Why Senegal aren't trusted AFCON favourites
Background Image: Ruaraidh Gilies. CC BY-SA 2.0
Senegal can be described as Africa's roaring lions. The Teranga Lions are 22nd in FIFA's World Rankings, the highest among African nations. The nation boasts so many top players at the moment that standing in the tunnel beside them waiting to take the pitch at the AFCON is intimidating for any CAF rival. That said, Senegal's roar has too often proved bigger than their bite.
Aliou Cisse can call upon a Premier League Golden Boot winner in Liverpool's Sadio Mane and a world-class centre-half in Napoli's Kalidou Koulibaly. Then there are Keita Balde, Idrissa Gueye and Cheikhou Kouyate. It's a fearsome lineup.
Since joining Liverpool, Mane has established himself as an attacking threat. The maestro's dribbling skill, strength, pace, and goal-scoring ability ranks among the top class. He notched 22 goals in the Premier League alone this past campaign and another four in the Reds quest for the Champions League crown.
Koulibaly's quality and leadership at the back have the biggest clubs in UEFA knocking on Napoli's door. Gueye and Kouyate do jobs in the midfield for Everton and Crystal Palace. Keita Balde is emerging as a talent in his own right although he hasn't quite cracked the code at Monaco or Inter for all his talent.
It's a given that fans and pundits think highly of this side and expect much from them. Unfortunately, they can't seem to deliver.
The strong squad Aliou Cisse presented two years ago remains almost the same and is captained by an improved Sadio Mane. They were regarded as strong favourites but couldn't surpass the quarterfinal phase, losing to eventual champions, Cameroon on penalties.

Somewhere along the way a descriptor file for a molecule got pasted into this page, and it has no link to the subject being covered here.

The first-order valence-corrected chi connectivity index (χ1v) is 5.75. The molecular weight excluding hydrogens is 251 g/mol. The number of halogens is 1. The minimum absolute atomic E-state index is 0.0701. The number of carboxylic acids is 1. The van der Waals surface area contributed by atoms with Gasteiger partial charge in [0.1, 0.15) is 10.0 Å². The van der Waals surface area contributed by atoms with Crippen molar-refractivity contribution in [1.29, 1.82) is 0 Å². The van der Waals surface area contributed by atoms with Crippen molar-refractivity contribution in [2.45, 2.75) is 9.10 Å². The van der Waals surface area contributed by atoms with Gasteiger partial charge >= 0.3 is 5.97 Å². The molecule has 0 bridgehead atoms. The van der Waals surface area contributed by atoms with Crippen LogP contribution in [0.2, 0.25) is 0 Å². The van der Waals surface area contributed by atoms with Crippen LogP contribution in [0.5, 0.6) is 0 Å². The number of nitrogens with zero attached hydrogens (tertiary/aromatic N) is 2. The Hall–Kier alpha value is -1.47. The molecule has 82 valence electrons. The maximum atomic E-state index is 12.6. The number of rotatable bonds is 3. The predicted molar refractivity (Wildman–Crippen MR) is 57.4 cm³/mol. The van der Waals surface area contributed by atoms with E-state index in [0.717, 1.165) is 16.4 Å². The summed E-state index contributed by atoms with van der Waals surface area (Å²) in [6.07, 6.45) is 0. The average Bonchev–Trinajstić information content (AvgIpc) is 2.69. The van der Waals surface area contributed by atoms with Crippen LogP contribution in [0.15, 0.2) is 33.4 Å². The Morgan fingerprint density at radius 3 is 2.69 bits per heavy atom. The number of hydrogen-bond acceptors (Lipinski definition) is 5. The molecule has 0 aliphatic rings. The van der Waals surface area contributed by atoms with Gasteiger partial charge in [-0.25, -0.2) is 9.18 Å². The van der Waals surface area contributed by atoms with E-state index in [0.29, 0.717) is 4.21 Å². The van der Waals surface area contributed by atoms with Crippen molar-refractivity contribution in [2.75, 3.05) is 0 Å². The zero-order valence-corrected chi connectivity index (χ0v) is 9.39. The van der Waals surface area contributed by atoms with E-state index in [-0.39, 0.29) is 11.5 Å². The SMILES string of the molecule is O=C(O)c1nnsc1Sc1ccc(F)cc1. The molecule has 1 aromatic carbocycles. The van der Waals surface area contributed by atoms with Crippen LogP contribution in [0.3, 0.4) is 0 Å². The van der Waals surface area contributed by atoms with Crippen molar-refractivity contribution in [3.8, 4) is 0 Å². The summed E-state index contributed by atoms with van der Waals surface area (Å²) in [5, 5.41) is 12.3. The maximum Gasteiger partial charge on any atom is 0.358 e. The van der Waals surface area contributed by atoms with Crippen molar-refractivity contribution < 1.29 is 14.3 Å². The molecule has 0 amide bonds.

The defeat stung. Mane cried like an infant. World Cup qualification for the first time in 16 years and just the second ever wiped away the tears. The 2002 squad stunned the world by defeating champions France and reaching the quarterfinals. Cisse's group were expected to match them.
Despite a nice start with a commanding 2-1 victory over Poland and a 2-2 draw against Japan, the Lions threw away their qualification advantage by slipping to defeat against Colombia. In the competition's tightest group, that was enough to leave them on the outside. All of Africa relied on them as the continent's strongest candidate. Senegal broke a lot of hearts.
Now the worry is they'll underachieve in Egypt. Again tipped to win the AFCON trophy for the first time, they started well just as they did in Russia. Then the game against Algeria reminded the world of their flaws.
They handled Tanzania without Mane but fell to the Desert Foxes, leaving them level with Kenya for second in the group on three points. Although the scoreline was a slim 1-0 defeat, Mane and co. weren't fluent in attack. Koulibaly alone too wasn't enough to handle the defensive duties. The midfield couldn't stop Algeria from creating chances and bombarding the defence. Keita Balde set the tournament alight in Mane's absence during the opener but lost the torch in Cairo.
The Senegalese didn't play as a unified team, especially when they were behind. The passes weren't quick or smooth. The players appear to play for the names on their back rather than for the badge on their chest. The one-team mentality was lacking. Mane couldn't rally his teammates.
With the way things are panning out, the roaring lions can't be trusted. Cisse has so many weapons at his disposal but how far can they go? The biggest problems in life are the internal ones. Even if they proceed to the knockout phase, tougher opponents like Tunisia, Egypt, Nigeria, Cameroon and Ghana await. Senegal disappointed in their last two competitions and showed similar inclinations against Algeria. At this point, it's best to expect the worst and be pleasantly surprised.